Contentment

A businessman bought popcorn from an old street vendor each day after lunch. He once arrived to find the peddler closing up his stand at noon. “Is something wrong?” he asked.

A smile wrinkled the seller’s leathery face. “By no means. All is well.”

“Then why are you closing your popcorn stand?”

“So I can go to my house, sit on my porch, and sip tea with my wife.”

The man of commerce objected. “But the day is still young. You can still sell.”

“No need to,” the stand owner replied. “I’ve made enough money for
today.”

“Enough? Absurd. You should keep working.”

The spry old man stopped and stared at his well-dressed visitor. “And why should I keep working?”

“To sell more popcorn.”

“And why sell more popcorn?”

“Because the more popcorn you sell, the more money you make. The more money you make, the richer you are. The richer you are, the more popcorn stands you can buy. The more popcorn stands you buy, the more peddlers sell your product, and the richer you become. And when you have enough, you can stop working, sell your popcorn stands, stay home, and sit on the porch with your wife and drink tea.”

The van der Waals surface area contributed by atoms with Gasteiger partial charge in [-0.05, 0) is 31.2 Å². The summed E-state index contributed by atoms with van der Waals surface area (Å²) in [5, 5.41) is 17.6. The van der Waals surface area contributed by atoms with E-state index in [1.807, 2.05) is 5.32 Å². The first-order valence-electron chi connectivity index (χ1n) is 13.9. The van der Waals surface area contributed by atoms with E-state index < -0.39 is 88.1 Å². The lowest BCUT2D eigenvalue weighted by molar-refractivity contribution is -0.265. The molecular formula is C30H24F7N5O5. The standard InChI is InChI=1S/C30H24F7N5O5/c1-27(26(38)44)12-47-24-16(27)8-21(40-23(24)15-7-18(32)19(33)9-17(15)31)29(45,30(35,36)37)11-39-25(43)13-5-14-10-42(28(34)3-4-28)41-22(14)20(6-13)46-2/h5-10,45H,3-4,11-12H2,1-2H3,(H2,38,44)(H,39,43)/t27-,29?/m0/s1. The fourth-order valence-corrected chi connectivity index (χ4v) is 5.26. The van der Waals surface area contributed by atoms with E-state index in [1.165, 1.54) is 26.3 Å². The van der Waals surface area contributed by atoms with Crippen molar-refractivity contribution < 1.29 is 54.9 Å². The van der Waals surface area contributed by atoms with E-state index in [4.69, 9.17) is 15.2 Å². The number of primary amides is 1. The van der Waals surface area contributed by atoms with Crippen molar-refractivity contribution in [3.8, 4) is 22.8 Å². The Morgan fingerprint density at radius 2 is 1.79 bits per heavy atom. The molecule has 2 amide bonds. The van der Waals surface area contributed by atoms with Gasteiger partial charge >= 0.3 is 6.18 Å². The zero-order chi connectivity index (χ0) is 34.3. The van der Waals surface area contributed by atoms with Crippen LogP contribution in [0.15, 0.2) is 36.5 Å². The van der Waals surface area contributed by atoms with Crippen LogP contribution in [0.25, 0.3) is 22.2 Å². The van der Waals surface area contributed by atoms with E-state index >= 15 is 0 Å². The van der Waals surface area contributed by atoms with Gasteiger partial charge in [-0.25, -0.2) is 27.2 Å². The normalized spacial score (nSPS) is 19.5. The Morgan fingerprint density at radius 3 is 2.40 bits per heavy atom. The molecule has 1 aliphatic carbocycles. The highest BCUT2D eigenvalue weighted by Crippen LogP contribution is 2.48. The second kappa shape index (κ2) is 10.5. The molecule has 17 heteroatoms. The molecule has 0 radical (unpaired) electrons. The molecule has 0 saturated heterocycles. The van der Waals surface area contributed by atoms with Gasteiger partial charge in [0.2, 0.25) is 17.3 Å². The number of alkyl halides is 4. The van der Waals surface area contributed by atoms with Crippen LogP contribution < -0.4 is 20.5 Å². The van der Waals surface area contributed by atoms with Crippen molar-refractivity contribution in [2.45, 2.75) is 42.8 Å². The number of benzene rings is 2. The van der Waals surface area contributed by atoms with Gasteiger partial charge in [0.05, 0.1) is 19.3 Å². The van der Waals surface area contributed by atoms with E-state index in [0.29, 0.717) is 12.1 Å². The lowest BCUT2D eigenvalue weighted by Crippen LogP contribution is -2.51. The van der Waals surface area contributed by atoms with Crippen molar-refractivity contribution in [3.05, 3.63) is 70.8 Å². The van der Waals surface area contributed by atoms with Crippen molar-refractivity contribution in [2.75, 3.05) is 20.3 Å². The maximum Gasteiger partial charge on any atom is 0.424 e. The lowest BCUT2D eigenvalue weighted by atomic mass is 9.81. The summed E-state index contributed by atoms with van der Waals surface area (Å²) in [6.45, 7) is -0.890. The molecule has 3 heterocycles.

The popcorn man smiled. “I can do that today. I guess I have enough.”

I’m rich enough—a phrase on the verge of extinction. Wise was the one who wrote, “Whoever loves money never has money enough; whoever loves wealth is never satisfied with his income” (Eccles. 5:10 NIV).

From Cure for the Common Life
Copyright 2005, Max Lucado